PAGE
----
Contact High: A Visual History of Hip-Hop exhibited in Seattle’s MoPOP
Open until Jan 2023 at the MoPOP museum in Seattle, the exhibition examines the evolution of hip-hop through more than 170 iconic images of its most influential artists. Contact High: A Visual History of Hip Hop was made possible by the Annenberg Space for Photography + International Center of Photography. The curator of the show is Vikki Tobak who is editor of CONTACT HIGH: A Visual History of Hip-Hop. Creative Director of the exhibition is Fab 5 Freddy.
The exhibition tracks the evolution of hip-hop, connecting us with the experiences, identities, and places that have shaped the world’s most popular music genre. Containing four decades of photography from the late 1970s to today, the exhibition documents a revolution not just in music, but in politics, race relations, fashion, and culture. Containing over 170 iconic images of hip-hop’s most influential artists such as Missy Elliott, Jay-Z, Queen Latifah and Tupac to name a few, and also includes rarely seen contact sheets giving the visitor a glimpse into the creative process of each photo session.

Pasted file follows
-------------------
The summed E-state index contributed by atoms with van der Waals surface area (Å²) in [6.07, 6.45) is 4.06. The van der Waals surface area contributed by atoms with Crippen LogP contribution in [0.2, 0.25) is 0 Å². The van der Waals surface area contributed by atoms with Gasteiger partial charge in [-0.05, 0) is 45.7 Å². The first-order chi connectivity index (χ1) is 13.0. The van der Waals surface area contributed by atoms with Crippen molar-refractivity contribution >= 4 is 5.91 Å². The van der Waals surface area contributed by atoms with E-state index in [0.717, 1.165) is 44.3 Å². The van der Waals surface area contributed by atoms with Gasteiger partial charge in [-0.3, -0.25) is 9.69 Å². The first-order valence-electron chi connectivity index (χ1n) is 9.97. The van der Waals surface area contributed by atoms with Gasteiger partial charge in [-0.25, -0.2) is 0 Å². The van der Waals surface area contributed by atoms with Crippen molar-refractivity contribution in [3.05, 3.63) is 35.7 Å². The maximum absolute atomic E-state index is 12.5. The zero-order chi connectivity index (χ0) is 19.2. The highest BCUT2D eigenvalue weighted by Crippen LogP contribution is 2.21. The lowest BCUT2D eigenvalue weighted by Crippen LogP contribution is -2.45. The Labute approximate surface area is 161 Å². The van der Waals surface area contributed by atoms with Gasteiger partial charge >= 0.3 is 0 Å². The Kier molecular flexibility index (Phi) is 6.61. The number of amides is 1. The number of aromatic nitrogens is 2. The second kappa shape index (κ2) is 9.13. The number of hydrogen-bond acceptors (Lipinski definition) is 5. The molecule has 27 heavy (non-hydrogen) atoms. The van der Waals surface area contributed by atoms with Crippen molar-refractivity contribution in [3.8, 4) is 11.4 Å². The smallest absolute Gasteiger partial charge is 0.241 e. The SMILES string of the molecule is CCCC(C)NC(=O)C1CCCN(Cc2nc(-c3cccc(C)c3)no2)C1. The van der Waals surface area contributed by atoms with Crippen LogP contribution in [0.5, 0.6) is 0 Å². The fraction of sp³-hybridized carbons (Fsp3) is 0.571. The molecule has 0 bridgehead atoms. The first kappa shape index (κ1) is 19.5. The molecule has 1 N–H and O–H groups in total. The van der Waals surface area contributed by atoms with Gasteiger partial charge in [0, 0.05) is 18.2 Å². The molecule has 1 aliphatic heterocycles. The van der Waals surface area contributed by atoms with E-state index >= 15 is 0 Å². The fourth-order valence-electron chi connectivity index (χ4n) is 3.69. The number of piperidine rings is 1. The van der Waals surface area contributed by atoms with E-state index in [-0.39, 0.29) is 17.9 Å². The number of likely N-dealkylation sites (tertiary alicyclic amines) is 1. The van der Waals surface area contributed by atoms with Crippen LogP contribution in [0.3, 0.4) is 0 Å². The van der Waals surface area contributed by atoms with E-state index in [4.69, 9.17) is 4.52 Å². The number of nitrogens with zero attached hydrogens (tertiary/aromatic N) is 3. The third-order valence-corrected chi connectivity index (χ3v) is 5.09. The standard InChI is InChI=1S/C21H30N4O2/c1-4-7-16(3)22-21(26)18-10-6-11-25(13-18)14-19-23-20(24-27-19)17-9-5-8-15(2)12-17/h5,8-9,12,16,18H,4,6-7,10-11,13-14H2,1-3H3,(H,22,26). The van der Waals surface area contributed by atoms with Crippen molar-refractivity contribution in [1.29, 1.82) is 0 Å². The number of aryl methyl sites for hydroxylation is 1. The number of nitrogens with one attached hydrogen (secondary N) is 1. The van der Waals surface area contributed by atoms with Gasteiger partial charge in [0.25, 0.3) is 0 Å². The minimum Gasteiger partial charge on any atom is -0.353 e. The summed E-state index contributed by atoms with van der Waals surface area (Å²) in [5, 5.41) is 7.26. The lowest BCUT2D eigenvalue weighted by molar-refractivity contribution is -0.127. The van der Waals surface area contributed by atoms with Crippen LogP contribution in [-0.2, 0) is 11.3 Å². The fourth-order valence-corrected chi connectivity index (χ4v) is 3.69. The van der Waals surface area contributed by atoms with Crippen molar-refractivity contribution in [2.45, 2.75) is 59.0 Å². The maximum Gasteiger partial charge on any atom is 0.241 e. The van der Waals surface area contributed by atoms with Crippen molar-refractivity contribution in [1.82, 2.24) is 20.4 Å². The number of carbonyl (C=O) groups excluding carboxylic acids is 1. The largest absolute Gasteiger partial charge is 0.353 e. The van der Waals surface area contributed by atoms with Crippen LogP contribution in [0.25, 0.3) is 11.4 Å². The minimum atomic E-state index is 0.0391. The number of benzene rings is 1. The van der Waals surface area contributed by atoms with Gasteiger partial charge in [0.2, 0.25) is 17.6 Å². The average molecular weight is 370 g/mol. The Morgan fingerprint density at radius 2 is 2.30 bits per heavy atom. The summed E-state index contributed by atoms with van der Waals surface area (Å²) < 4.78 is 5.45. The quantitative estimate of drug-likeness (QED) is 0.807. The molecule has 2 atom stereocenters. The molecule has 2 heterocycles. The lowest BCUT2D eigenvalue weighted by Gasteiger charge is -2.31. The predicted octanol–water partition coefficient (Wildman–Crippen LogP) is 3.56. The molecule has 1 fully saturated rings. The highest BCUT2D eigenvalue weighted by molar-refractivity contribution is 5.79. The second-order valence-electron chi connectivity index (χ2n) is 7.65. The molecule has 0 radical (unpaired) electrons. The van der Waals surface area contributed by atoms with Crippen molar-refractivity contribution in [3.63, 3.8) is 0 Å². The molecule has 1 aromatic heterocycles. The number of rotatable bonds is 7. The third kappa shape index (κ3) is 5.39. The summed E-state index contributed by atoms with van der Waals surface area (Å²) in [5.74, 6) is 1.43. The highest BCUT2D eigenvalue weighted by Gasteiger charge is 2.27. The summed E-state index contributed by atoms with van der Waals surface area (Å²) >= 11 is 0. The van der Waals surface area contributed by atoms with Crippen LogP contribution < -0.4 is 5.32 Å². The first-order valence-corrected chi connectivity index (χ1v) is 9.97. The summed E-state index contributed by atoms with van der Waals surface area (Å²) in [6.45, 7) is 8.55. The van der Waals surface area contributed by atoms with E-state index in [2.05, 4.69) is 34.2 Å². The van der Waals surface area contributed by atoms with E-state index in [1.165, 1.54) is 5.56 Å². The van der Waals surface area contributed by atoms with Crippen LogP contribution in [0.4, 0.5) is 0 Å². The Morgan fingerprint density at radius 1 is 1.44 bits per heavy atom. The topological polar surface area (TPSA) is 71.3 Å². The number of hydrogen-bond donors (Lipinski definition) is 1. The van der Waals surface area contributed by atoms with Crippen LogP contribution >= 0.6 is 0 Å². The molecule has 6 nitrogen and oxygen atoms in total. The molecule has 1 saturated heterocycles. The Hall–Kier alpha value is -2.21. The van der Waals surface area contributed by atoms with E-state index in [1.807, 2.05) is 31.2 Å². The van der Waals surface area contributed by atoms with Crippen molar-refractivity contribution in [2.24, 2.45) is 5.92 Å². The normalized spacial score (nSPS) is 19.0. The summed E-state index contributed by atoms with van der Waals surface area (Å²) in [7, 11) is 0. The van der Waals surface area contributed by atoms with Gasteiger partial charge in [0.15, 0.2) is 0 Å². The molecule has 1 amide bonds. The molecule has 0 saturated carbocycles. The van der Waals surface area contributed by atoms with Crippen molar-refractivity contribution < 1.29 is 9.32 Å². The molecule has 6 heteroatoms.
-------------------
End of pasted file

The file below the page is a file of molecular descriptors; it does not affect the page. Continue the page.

The exhibition documents the urban spaces where hip-hop came alive and established itself as a cultural force – where music reflected everyday experience and the images captured and memorialized it, providing a necessary perspective — sometimes empowering, sometimes controversial.
Photography has helped shape hip-hop, which has always been about self-definition. Press photos and album covers announce the arrival of the style, swagger, bravado, singularity, and artistry that help the performer become an icon. For this genre that speaks truth to power, reclaims and concretizes identity, idealizes self-representation, and visualizes political rhetoric, the images are inseparable from the music. Contact High pays tribute to the way a new genre reinvented popular music—back when nobody knew where hip-hop could go or how long it might last, back before hip-hop exploded worldwide.
“Hip-hop is more than music, encompassing fashion, politics, identity, and self-expression, and Contact High celebrates the richness of this cultural force,” said MoPOP Curator Amalia Kozloff. “Most importantly, hip-hop continues to deliver on its original mission: to give voice to everyday people and communities, which is essential to contemporary calls for racial and social justice.”